- What is the employment status of the job posting? In other words, is the vacancy a permanent position, temporary job, contractor role or paid internship?
- Does the remote job require fixed hours on a part-time or full-time basis, or will the hiree have autonomy and be able to set their own hours?
- Must the hiree work during business hours for a particular time zone and, if so, will you accept applicants from a different time zone if they commit to making themselves available for work during required hours?
- Is travel required? If so, how frequently?
- How much, if any, time will be spent onsite at a company headquarters or satellite office? For example, will the hiree be required to attend in-person orientation, training or meetings? If so, are the onsite appearances only required during the onboarding phase, or is the hiree expected to also attend periodic staff meetings or company functions?
- What are the physical demands of the role? Physical demands can include activities like lifting boxes for shipping, sitting or standing for extended periods, or driving to clients’ homes or offices.
Related Article: The US Has a Vacation Problem: Here's Why We Should Fix It
4. Reporting Process Expectations
Effective communication is one of the foundational principles of successful remote work. Part of facilitating good communication among remote teams involves implementing practical and engaging reporting processes that ensure executives, managers and the teams they oversee maintain two-way dialogue, workflows and feedback methods.
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Enabling these strategies within remote organizations is aided by business communication platforms, customer relationship management (CRM) technologies, videoconferencing, and project management software like Slack, Basecamp, Weekly10, Asana, Microsoft Teams and Zoom. Within your remote job postings, specify which software hirees will be required to use, and if prior experience with those tools and applications is a required or preferred qualification.
Related Article: What Managers Can Learn From the Basecamp Fiasco
5. Salary and Benefits Information
Including salary and benefits information in a remote job posting seems like an obvious addition, but there is still debate among employers about whether these details are truly necessary. Although some employers believe that divulging this information weakens their negotiation power during the hiring process, there is evidence indicating that adding salary and benefits information to a job ad is a boon for recruitment. Statistically, salary and benefits are the top two factors job seekers search for in job postings, according to a Glassdoor survey.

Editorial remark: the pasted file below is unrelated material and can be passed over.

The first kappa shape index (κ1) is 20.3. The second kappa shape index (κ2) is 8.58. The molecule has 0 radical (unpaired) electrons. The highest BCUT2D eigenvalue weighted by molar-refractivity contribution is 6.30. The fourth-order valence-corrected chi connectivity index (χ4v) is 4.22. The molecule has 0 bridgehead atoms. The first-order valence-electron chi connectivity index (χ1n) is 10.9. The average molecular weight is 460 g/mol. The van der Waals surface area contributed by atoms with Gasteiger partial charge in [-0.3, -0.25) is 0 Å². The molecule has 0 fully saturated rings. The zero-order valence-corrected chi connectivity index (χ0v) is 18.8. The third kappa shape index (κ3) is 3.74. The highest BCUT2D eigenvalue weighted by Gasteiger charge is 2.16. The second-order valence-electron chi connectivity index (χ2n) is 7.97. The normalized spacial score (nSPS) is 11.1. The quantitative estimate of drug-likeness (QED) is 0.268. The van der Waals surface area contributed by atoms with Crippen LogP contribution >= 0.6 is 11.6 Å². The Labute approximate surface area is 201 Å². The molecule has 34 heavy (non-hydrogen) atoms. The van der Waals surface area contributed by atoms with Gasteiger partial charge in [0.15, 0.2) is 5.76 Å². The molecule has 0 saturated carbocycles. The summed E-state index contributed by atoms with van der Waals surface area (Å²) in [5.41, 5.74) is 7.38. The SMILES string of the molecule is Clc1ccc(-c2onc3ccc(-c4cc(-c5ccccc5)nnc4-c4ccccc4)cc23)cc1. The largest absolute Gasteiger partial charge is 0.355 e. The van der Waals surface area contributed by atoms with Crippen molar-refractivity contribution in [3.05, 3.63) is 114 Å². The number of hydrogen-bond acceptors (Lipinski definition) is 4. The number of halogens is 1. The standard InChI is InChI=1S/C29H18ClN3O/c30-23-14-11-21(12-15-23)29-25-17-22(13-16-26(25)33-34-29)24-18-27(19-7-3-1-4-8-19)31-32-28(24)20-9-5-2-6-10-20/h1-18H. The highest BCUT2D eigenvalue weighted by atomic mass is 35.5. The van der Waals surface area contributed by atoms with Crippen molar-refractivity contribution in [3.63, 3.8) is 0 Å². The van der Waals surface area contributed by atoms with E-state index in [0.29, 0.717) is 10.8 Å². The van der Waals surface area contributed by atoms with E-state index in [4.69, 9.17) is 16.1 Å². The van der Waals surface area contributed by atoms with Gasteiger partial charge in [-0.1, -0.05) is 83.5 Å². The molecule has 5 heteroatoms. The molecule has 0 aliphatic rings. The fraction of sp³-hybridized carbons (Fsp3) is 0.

Conducted by The Harris Poll on behalf of Glassdoor, the survey asked more than 1,100 U.S. adults about what they consider the most highly-rated components of job postings. Glassdoor found that 67% of job seekers immediately scan job ads for wages and 63% peruse for benefits offerings. Because job seekers look first to salary and benefits information, demonstrating the value they place on transparency from potential employers, companies that include salary and benefits details in their remote job postings have a competitive advantage, which can be particularly powerful in a crowded remote job market.
This is not to say that employers must provide a precise, down-to-the-penny salary amount for their remote vacancy. Instead, the job ad can include annual salary or hourly ranges with a caveat that final compensation will be determined based on candidate qualifications.
When it comes to benefits, remote job postings should not only list typical employee benefits like healthcare coverage, retirement matching, travel reimbursement and paid time off, but also name remote-specific benefits like home office stipends, employer-provided software accounts, co-working vouchers, and wellness club memberships to promote an active lifestyle amid the often-sedentary nature of remote work.
For even experienced hiring managers and small business executives, writing remote job postings that attract the right talent for the right reasons can feel like a challenge at times, especially within a job market overflowing with vacancies and applicants. By including essential remote job posting components like a simple and searchable job title, appropriate remote work terminology, clearly defined position terms, reporting process expectations, and salary and benefits information, leaders in remote workplaces can improve the quality and traction of their remote job postings and confidently expand their distributed teams.
About the Author
Laura Spawn is the CEO and co-founder of Virtual Vocations. Alongside her brother, Laura founded Virtual Vocations in February 2007 with one goal in mind: connecting job seekers with legitimate telecommute job openings.